Lots of changes in printing, more strangeness from Arizona, and more attention from consumer groups for Facebook. More is not always better . . . but we do have plenty of geek news!
Credit checks are being used to determine employability or may get people fired – and a lot of this is illegal. Something to stay aware of – and something that, if more of this comes to light, could generate quite a few lawsuits in an age of less employment.
On top of all the OTHER stuff in Arizona, Northern Arizona State intends to track class attendance with RFID. Of course there's plenty of ways this can be abused, the necessity of it is questionable, and I'm sure it won't exactly be popular (it certainly doesn't seem to be). I see potential legal challenges here as well – though it is based on some existing practices and technologies.
Scribd, the online publisher, is moving to HTML 5. They're obviously, publically, leaving Flash behind. Of coruse I'm sure the iPad has something to do with it. This is a bit of a blow to Adobe (and makes me wonder what other publishing services and the like will follow suit and how).
Hachette launches a digital short fiction program – Continuing their rather hip and smart strategies as of late. Needless to say, they're one of our crush objects here, and I predict a strong future for them.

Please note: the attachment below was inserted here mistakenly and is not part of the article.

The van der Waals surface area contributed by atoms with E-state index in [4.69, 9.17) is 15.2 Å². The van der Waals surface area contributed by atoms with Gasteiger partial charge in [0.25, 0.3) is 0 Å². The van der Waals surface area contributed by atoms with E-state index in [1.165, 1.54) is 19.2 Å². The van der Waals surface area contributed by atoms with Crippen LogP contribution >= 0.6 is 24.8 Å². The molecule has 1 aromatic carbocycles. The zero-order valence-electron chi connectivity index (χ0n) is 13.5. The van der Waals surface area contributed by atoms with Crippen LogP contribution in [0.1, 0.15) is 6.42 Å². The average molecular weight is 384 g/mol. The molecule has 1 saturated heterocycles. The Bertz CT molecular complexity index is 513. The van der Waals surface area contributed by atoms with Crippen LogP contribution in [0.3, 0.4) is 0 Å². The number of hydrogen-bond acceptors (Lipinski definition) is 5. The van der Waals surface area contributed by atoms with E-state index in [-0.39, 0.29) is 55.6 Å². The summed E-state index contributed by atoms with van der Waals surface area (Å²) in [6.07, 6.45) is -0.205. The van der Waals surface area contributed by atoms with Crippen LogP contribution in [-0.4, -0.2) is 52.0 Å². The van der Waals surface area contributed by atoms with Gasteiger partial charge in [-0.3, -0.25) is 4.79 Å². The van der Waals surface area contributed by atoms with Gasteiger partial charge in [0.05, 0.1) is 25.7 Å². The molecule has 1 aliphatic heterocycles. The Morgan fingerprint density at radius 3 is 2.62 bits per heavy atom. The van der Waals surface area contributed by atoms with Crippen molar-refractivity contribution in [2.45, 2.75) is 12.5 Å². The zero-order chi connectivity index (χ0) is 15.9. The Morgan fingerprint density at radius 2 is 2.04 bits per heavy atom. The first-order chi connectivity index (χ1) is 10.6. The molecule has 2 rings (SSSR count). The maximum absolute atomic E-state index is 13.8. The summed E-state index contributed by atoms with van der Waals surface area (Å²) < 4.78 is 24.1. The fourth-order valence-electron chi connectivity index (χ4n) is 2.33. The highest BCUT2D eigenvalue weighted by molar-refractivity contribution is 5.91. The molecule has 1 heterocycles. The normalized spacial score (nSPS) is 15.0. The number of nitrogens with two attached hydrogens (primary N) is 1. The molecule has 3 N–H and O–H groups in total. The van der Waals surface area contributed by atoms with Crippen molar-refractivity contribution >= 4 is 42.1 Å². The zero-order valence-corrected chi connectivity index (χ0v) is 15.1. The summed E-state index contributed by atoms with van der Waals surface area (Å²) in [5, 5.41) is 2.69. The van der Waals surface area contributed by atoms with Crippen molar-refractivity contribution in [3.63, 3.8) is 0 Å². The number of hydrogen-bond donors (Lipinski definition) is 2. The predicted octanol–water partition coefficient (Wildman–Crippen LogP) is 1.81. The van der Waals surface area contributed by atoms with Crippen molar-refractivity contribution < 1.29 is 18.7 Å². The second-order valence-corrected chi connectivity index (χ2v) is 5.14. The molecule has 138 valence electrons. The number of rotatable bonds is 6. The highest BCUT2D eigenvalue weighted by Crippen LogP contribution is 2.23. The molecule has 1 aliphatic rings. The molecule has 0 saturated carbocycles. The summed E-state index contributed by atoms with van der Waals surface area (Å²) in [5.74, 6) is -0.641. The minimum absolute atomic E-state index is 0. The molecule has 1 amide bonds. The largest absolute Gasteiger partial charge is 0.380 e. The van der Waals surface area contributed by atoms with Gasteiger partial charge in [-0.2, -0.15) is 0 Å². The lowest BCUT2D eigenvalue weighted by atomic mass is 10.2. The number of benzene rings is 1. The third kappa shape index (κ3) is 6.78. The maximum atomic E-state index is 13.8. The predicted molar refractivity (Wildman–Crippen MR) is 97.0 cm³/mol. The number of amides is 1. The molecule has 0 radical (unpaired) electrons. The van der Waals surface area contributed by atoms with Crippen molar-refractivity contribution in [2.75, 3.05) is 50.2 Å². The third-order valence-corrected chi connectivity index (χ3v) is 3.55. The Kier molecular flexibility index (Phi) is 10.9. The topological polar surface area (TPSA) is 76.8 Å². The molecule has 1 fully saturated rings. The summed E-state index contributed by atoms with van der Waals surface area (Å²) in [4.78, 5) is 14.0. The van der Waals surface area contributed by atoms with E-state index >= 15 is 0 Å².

Wikipedia allows you to print books out of its contents – I've seen similar tech at other wikis, so it's not surprising, but it is surprising at Wikipedia. Now that we have someone like them doing this, and with plenty of self-publishing online (Lulu, Scribd), are we going to see books neither vanish nor turn into eBooks, but a kind of odd fusion of media where they run into each other?
Facebook's privacy issues are Drawing the attention of consumer groups. Facebook's continuing time in the spotlight seems to be less and less a good thing for it lately, and I suspect we'll see some changes coming very soon unless management is tone-deaf.
Google is adding even more functionality to Google Apps. Which isn't surprising considering they're competing with . . . well, everyone.
Nintendo income falls for the first time in six years. Pretty hefty amount (18.1 %), though the reasons seem obvious, sales decreases and a stronger Yen. Not anything shocking, but something to watch, mostly to see what Nintendo does, if anything, about it.
QUESTION OF THE DAY: Will Wikipedia's printing options inspire other websites to do similar?
– Steven Savage